Rosie the Riveter


Rosie the Riveter is a high-interest reading comprehension lesson that allows students to practice grade-appropriate reading comprehension, foundational reading, and reading fluency skills. These reading comprehension lessons are designed to be completed in one or two class settings.

Each lesson discusses a subject that students want to read about and that teachers will want to incorporate into their reading instruction. The lesson is appropriate as a whole-class, stand-alone lesson or as an independent small-group activity. Be sure to check if there is a Learn Bright video that goes with this lesson!

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What our Rosie the Riveter lesson plan includes

Lesson Objectives and Overview: Rosie the Riveter is a high-interest reading comprehension lesson plan. As such, students will practice various close reading and comprehension skills. In addition, they will learn about the women who took over factory jobs during WWII. This lesson is for students in 3rd grade, 4th grade, and 5th grade.

Classroom Procedure

Every lesson plan provides you with a classroom procedure page that outlines a step-by-step guide to follow. You do not have to follow the guide exactly. The guide helps you organize the lesson and details when to hand out worksheets. It also lists information in the yellow box that you might find useful. You will find the lesson objectives, state standards, and number of class sessions the lesson should take to complete in this area. In addition, it describes the supplies you will need as well as what and how you need to prepare beforehand.

Teacher Notes

The paragraph on this page gives you a little more information on the lesson overall and describes what you may want to focus your teaching on. It explains that you can teach this lesson in a whole-class setting or as an independent, small-group activity. The blank lines are available for you to write out any thoughts or ideas you have as you prepare.


Raging WWII

The Rosie the Riveter lesson plan includes three content pages. Let’s take a journey back in time to 1942. World War II was raging. In the United States, factories that produced automobiles, washing machines, and other home appliances quickly adapted to manufacturing goods to support the war effort.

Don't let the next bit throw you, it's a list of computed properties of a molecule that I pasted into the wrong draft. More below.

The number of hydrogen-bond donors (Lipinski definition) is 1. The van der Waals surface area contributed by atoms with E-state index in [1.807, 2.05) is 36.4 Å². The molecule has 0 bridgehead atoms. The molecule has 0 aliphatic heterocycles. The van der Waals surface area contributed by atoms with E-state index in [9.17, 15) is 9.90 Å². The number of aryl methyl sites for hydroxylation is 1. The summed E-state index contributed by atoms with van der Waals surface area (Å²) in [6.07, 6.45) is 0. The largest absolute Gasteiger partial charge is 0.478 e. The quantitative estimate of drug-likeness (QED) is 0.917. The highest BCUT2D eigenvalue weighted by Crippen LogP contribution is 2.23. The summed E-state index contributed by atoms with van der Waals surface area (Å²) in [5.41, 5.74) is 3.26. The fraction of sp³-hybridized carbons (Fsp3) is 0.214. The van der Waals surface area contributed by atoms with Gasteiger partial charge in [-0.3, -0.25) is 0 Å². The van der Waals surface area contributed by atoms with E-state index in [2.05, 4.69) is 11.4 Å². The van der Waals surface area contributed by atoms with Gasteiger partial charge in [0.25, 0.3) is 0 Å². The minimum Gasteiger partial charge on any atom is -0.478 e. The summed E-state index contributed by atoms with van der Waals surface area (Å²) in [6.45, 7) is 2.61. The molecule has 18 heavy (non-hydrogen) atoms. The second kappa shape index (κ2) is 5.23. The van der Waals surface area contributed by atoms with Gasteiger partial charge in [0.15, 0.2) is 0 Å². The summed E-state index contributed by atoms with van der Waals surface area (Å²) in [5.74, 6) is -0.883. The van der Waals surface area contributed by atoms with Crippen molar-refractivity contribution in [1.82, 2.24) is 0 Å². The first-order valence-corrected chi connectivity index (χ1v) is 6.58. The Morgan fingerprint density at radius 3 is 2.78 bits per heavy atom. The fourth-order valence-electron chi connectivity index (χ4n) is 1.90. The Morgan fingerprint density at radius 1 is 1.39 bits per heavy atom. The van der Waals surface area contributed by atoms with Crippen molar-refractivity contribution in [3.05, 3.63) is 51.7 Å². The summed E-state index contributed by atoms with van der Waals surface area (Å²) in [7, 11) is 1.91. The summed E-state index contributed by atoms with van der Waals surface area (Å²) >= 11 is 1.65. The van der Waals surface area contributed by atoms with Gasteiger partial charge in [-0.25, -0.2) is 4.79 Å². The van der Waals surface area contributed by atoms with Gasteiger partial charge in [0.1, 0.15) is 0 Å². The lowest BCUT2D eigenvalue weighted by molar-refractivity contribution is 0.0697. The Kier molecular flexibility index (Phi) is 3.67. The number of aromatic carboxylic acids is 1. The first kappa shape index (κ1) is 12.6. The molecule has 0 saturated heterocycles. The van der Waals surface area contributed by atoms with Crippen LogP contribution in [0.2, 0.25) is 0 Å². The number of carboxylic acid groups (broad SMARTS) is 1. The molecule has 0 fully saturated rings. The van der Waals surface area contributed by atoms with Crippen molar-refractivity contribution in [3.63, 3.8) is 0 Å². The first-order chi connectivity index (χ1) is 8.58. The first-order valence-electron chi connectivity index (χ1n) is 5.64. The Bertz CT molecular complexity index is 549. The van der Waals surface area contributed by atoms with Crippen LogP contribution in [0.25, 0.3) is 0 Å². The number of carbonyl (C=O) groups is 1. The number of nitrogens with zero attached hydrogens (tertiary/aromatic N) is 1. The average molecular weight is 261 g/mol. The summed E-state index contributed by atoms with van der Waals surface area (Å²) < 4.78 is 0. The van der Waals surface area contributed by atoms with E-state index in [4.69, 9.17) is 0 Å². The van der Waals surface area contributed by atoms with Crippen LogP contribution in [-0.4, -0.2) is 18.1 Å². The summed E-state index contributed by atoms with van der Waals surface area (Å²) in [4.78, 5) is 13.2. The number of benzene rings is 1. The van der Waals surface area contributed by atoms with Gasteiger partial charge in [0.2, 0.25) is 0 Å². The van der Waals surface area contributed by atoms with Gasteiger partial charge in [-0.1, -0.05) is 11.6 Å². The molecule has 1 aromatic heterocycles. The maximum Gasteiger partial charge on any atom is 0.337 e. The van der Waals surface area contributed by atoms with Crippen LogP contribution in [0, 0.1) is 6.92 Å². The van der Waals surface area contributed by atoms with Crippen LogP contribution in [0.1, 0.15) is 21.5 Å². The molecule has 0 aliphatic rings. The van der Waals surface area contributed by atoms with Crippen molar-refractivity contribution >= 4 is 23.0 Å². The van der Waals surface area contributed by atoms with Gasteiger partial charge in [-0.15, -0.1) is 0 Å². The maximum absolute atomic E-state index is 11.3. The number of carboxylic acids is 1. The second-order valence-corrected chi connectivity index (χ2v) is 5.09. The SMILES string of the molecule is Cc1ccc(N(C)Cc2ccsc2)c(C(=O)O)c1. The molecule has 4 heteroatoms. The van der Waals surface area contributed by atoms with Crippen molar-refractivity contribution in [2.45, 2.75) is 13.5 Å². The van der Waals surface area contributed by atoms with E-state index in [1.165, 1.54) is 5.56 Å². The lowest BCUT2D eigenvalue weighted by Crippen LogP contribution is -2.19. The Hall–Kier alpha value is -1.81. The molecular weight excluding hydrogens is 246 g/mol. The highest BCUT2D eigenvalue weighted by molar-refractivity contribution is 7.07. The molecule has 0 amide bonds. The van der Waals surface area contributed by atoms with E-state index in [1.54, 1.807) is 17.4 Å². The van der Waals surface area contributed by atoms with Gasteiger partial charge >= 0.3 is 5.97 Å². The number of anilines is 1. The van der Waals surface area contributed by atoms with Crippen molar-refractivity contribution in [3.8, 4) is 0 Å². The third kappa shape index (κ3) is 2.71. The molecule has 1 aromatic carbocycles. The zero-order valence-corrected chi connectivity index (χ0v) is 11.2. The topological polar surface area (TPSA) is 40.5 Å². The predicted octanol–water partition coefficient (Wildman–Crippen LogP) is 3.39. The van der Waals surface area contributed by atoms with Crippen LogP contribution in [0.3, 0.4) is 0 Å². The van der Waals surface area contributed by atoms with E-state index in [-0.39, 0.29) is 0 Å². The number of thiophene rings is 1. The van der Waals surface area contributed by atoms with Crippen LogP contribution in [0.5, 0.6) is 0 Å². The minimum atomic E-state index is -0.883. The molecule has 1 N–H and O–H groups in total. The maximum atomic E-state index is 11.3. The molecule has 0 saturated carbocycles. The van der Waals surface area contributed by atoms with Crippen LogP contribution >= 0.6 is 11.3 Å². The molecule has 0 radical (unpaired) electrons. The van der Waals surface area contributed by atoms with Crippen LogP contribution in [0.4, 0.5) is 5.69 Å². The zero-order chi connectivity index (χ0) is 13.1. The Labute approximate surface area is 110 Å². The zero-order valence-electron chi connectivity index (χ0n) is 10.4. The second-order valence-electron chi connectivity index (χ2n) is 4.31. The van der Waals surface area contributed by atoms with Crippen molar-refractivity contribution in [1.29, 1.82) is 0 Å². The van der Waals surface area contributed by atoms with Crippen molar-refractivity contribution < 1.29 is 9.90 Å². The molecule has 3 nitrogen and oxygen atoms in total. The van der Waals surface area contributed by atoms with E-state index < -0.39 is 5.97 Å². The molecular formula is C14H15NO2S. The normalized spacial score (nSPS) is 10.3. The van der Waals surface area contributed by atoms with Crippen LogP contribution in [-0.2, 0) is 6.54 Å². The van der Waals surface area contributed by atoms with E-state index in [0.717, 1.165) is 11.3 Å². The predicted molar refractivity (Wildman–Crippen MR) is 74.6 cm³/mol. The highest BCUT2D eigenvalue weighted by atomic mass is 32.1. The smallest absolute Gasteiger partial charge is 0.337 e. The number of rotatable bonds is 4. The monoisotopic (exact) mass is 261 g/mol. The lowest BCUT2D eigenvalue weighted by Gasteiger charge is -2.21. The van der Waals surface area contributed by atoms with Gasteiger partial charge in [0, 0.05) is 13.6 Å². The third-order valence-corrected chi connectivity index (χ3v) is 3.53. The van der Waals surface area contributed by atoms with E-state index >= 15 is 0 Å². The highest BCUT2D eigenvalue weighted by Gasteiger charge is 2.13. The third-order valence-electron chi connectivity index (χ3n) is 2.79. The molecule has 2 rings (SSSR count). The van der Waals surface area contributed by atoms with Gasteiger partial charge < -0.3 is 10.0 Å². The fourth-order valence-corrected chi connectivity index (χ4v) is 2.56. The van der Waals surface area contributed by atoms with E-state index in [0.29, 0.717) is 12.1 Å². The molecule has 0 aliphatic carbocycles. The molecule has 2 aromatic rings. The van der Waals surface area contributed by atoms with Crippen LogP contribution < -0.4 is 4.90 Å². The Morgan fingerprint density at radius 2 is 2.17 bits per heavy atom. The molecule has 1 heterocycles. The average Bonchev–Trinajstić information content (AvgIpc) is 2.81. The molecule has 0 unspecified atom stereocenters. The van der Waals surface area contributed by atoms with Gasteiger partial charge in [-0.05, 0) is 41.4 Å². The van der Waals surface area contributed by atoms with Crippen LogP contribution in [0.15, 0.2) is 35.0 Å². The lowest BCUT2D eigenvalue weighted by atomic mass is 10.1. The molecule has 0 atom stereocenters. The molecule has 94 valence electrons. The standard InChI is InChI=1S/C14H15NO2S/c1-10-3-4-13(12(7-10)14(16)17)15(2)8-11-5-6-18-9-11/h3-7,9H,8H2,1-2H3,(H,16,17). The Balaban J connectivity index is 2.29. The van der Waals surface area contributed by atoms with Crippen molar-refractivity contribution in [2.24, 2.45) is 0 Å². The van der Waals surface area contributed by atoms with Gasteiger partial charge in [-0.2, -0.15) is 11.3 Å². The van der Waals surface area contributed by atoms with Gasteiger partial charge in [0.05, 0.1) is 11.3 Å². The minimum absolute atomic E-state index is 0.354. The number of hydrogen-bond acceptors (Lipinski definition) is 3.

Males born between 1900 and 1920 most likely served in the military in World War I, World War II, or both. At the peak of WWII, the military counted over 12 million GIs on active service. About 16 million men in total served at some point during the war.

While the men fought, who filled in for them at their jobs? This is where Rosie the Riveter comes in! Keep in mind that before 1950, many jobs were in factories. The factories employed iron and steel workers, welders, and other heavy construction workers. But these factories did not employ females to work these jobs. Women were hired as secretaries or receptionists to answer phones. Construction and factory jobs were deemed too physically hard and too dangerous for women. Can you imagine that?

Drafting and GI Joes

When the war began, all males 18 years and older were eligible for the draft. A draft is when the government calls you to serve in the military, and you become a GI or soldier. So many men were drafted or volunteered to serve during the war that there were not enough workers to fill the factory jobs. The factories where they used to work adjusted from making consumer goods to military goods, which was critical for soldiers in the war.

To fill the jobs critical to the war effort, factories decided on a radical idea—they would recruit and train women! Women would produce the tanks, planes, ships, munitions, and everything else the soldiers needed. Problem solved? Not quite. First, they had to convince women that working in a hot, dirty, dusty, and dangerous factory was better than working in an office. At the time, only about 1% of women in the workforce worked on factory floors.

The lesson also describes where the “GI” in GI Joe comes from. The military uses all sorts of abbreviations and acronyms. During WWII, GI was a nickname for soldiers. One theory is that the abbreviation began when the military stamped “GI” or “galvanized iron” on trash cans. Later, the letters were interpreted to mean “government issued.” During the war, a cartoonist created a cartoon strip about soldiers called “GI Joe.” Since then, the nickname has been synonymous with soldiers.

Advertising Rosie

The US government and manufacturers decided on a clever advertising campaign. It focused on recruiting women for non-traditional jobs like welding or riveting. The star of the advertising campaign was Rosie the Riveter. What is a riveter? A riveter is someone whose job is to fasten things using metal pins called rivets. Rivets hold the parts of an iron ship’s hull together. They also hold a plane’s wings together. Rivets are essential to fastening things that are made of metal.

The Rosie character was in movies, newspapers, photographs, and articles. Television was invented in 1927 but did not become widely used until the 1950s. So people in the 1940s got most of their news from newspapers or the radio. An artist named J. Howard Miller designed a Rosie the Riveter poster for Westinghouse Electric Corporation under the headline “We Can Do It!”